Metric spaces provide a notion of distance and a framework with which to formally study mathematical concepts such as continuity and convergence, and other related ideas. Many metrics can be chosen for a given set, and our most common notions of distance satisfy the conditions to be a metric. Any norm on a vector space induces a metric on that vector space and it is in these types of metric spaces that we are often most interested for study of signals and systems.

Questions & Answers

Is there any normative that regulates the use of silver nanoparticles?
Damian Reply
what king of growth are you checking .?
What fields keep nano created devices from performing or assimulating ? Magnetic fields ? Are do they assimilate ?
Stoney Reply
why we need to study biomolecules, molecular biology in nanotechnology?
Adin Reply
yes I'm doing my masters in nanotechnology, we are being studying all these domains as well..
what school?
biomolecules are e building blocks of every organics and inorganic materials.
anyone know any internet site where one can find nanotechnology papers?
Damian Reply
sciencedirect big data base
Introduction about quantum dots in nanotechnology
Praveena Reply
what does nano mean?
Anassong Reply
nano basically means 10^(-9). nanometer is a unit to measure length.
do you think it's worthwhile in the long term to study the effects and possibilities of nanotechnology on viral treatment?
Damian Reply
absolutely yes
how to know photocatalytic properties of tio2 nanoparticles...what to do now
Akash Reply
it is a goid question and i want to know the answer as well
characteristics of micro business
for teaching engĺish at school how nano technology help us
Do somebody tell me a best nano engineering book for beginners?
s. Reply
there is no specific books for beginners but there is book called principle of nanotechnology
what is fullerene does it is used to make bukky balls
Devang Reply
are you nano engineer ?
fullerene is a bucky ball aka Carbon 60 molecule. It was name by the architect Fuller. He design the geodesic dome. it resembles a soccer ball.
what is the actual application of fullerenes nowadays?
That is a great question Damian. best way to answer that question is to Google it. there are hundreds of applications for buck minister fullerenes, from medical to aerospace. you can also find plenty of research papers that will give you great detail on the potential applications of fullerenes.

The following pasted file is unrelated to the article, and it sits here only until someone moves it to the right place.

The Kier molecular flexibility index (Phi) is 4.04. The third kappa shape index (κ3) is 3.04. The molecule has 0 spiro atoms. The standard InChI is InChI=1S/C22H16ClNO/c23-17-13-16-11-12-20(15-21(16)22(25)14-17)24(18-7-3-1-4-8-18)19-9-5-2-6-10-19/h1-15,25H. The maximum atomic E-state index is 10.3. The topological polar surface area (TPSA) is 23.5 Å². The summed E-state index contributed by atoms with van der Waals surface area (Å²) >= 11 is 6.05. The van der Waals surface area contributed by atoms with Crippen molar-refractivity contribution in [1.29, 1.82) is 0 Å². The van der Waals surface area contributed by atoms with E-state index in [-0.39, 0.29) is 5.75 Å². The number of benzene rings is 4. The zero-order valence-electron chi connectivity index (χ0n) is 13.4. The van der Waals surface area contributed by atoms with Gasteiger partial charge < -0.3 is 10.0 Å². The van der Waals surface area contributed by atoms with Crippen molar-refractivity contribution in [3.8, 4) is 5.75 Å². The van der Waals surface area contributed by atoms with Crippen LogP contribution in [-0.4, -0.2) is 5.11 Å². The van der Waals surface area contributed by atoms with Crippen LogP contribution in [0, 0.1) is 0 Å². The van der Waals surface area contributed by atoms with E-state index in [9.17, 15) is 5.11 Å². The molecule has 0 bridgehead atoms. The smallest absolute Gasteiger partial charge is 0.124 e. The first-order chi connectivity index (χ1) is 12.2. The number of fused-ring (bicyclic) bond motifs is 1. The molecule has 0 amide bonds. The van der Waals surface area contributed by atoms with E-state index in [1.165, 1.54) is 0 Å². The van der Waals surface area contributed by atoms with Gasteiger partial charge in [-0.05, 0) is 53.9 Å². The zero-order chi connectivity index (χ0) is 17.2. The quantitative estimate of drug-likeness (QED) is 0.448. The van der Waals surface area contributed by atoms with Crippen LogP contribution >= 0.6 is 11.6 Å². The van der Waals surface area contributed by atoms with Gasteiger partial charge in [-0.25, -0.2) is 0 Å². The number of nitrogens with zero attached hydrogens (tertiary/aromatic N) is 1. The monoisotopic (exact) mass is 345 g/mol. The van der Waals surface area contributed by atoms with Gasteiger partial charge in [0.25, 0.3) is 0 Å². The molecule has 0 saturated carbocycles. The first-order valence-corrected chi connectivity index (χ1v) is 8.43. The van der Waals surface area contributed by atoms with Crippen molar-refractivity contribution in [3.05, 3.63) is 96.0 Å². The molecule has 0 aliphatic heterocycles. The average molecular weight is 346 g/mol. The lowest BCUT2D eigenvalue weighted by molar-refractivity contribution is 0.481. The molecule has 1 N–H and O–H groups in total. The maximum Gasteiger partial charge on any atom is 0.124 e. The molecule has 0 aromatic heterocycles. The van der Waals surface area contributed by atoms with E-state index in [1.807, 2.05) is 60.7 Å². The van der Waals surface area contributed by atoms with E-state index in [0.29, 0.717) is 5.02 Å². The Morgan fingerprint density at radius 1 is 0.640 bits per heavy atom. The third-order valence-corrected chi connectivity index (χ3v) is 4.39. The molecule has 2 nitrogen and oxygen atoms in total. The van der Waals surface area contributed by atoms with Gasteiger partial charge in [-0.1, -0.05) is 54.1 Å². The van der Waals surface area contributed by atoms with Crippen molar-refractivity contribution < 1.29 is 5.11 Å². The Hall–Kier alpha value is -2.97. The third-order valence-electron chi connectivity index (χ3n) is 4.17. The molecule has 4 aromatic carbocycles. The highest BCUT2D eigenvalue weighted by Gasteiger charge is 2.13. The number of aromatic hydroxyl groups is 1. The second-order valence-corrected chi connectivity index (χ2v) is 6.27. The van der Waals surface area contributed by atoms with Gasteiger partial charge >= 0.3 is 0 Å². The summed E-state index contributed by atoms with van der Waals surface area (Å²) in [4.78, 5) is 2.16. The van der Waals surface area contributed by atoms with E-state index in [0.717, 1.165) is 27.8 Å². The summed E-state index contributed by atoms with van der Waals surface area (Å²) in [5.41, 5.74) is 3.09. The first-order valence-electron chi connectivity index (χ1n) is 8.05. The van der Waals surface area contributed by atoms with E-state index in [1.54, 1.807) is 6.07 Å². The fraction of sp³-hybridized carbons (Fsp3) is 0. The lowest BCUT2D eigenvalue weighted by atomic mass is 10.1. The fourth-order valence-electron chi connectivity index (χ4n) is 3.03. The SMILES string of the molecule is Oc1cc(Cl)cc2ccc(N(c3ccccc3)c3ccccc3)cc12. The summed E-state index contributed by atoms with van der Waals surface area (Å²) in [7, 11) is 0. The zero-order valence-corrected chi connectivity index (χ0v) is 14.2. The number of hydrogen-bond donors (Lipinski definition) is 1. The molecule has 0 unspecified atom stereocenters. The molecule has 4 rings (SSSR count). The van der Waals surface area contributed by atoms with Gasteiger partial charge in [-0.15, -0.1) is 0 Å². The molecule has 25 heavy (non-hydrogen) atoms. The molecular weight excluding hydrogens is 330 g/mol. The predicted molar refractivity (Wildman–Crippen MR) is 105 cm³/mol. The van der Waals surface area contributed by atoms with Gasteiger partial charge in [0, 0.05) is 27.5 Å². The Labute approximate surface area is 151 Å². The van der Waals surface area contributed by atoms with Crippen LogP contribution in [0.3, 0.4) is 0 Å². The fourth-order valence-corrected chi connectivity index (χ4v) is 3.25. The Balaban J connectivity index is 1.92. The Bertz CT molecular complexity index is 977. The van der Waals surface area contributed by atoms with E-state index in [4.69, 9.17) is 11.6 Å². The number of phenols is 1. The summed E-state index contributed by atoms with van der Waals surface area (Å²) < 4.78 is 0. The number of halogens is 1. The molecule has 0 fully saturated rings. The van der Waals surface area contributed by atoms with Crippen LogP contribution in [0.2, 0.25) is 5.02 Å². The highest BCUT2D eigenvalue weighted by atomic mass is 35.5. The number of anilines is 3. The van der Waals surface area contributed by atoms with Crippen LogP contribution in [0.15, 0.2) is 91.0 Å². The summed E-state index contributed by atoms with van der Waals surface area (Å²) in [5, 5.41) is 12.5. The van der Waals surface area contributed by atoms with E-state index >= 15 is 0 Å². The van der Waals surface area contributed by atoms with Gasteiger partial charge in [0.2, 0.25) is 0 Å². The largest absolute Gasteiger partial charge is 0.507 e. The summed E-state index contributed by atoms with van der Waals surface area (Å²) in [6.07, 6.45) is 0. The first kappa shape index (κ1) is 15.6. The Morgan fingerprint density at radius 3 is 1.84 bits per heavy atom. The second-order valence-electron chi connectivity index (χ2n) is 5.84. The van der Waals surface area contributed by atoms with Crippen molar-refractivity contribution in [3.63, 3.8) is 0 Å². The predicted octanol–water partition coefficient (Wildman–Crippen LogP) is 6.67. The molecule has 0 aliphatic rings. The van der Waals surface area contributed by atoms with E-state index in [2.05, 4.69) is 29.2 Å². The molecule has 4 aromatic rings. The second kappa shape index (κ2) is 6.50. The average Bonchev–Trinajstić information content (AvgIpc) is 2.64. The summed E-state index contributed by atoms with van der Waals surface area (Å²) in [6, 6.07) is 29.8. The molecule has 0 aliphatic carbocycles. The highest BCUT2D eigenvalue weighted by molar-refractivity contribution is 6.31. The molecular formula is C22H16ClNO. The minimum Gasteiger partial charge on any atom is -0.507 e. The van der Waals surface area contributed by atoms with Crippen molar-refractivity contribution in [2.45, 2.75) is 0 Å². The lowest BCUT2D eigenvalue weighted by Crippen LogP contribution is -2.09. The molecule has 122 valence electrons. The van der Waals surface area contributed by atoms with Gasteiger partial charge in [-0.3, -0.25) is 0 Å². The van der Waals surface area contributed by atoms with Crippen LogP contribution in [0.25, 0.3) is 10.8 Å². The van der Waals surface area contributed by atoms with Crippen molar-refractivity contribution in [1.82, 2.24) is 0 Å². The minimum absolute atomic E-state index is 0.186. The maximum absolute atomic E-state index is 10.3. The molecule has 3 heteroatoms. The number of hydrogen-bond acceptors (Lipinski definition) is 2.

what is the Synthesis, properties,and applications of carbon nano chemistry
Abhijith Reply
Mostly, they use nano carbon for electronics and for materials to be strengthened.
is Bucky paper clear?
carbon nanotubes has various application in fuel cells membrane, current research on cancer drug,and in electronics MEMS and NEMS etc
so some one know about replacing silicon atom with phosphorous in semiconductors device?
s. Reply
Yeah, it is a pain to say the least. You basically have to heat the substarte up to around 1000 degrees celcius then pass phosphene gas over top of it, which is explosive and toxic by the way, under very low pressure.
Do you know which machine is used to that process?
how to fabricate graphene ink ?
for screen printed electrodes ?
What is lattice structure?
s. Reply
of graphene you mean?
or in general
in general
Graphene has a hexagonal structure
On having this app for quite a bit time, Haven't realised there's a chat room in it.
what is biological synthesis of nanoparticles
Sanket Reply
how did you get the value of 2000N.What calculations are needed to arrive at it
Smarajit Reply
Privacy Information Security Software Version 1.1a
Got questions? Join the online conversation and get instant answers!
Jobilize.com Reply

Get the best Algebra and trigonometry course in your pocket!

Source:  OpenStax, Signals and systems. OpenStax CNX. Aug 14, 2014 Download for free at http://legacy.cnx.org/content/col10064/1.15
Google Play and the Google Play logo are trademarks of Google Inc.

Notification Switch

Would you like to follow the 'Signals and systems' conversation and receive update notifications?